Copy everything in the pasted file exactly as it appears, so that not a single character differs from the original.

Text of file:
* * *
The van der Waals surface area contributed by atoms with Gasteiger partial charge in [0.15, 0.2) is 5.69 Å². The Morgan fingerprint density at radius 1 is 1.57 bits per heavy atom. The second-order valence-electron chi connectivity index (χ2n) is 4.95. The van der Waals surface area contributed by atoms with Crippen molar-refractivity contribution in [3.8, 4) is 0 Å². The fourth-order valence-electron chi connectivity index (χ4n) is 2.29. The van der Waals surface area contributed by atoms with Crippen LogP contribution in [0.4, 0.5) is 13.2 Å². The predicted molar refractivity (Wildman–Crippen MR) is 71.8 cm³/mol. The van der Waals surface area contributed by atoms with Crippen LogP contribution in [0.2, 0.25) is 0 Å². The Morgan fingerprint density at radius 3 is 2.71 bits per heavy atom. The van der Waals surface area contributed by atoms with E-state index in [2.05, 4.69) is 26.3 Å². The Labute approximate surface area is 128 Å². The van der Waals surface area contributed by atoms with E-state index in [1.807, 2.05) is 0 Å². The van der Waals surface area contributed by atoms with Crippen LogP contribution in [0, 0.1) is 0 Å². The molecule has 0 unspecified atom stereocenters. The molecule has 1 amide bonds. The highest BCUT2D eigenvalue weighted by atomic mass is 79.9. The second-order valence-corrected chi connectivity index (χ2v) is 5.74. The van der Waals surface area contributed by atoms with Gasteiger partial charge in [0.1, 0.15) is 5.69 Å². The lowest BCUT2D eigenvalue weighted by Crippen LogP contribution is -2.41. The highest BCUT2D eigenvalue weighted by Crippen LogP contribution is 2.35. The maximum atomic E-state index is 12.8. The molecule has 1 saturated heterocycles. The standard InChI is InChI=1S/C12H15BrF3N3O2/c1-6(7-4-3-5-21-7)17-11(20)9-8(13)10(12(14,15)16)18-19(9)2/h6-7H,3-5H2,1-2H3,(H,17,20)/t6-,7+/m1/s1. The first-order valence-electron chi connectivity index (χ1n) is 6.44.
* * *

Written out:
The van der Waals surface area contributed by atoms with Gasteiger partial charge in [0.15, 0.2) is 5.69 Å². The Morgan fingerprint density at radius 1 is 1.57 bits per heavy atom. The second-order valence-electron chi connectivity index (χ2n) is 4.95. The van der Waals surface area contributed by atoms with Crippen molar-refractivity contribution in [3.8, 4) is 0 Å². The fourth-order valence-electron chi connectivity index (χ4n) is 2.29. The van der Waals surface area contributed by atoms with Crippen LogP contribution in [0.4, 0.5) is 13.2 Å². The predicted molar refractivity (Wildman–Crippen MR) is 71.8 cm³/mol. The van der Waals surface area contributed by atoms with Crippen LogP contribution in [0.2, 0.25) is 0 Å². The Morgan fingerprint density at radius 3 is 2.71 bits per heavy atom. The van der Waals surface area contributed by atoms with E-state index in [2.05, 4.69) is 26.3 Å². The Labute approximate surface area is 128 Å². The van der Waals surface area contributed by atoms with E-state index in [1.807, 2.05) is 0 Å². The van der Waals surface area contributed by atoms with Crippen LogP contribution in [0, 0.1) is 0 Å². The molecule has 0 unspecified atom stereocenters. The molecule has 1 amide bonds. The highest BCUT2D eigenvalue weighted by atomic mass is 79.9. The second-order valence-corrected chi connectivity index (χ2v) is 5.74. The van der Waals surface area contributed by atoms with Gasteiger partial charge in [0.1, 0.15) is 5.69 Å². The lowest BCUT2D eigenvalue weighted by Crippen LogP contribution is -2.41. The highest BCUT2D eigenvalue weighted by Crippen LogP contribution is 2.35. The maximum atomic E-state index is 12.8. The molecule has 1 saturated heterocycles. The standard InChI is InChI=1S/C12H15BrF3N3O2/c1-6(7-4-3-5-21-7)17-11(20)9-8(13)10(12(14,15)16)18-19(9)2/h6-7H,3-5H2,1-2H3,(H,17,20)/t6-,7+/m1/s1. The first-order valence-electron chi connectivity index (χ1n) is 6.44.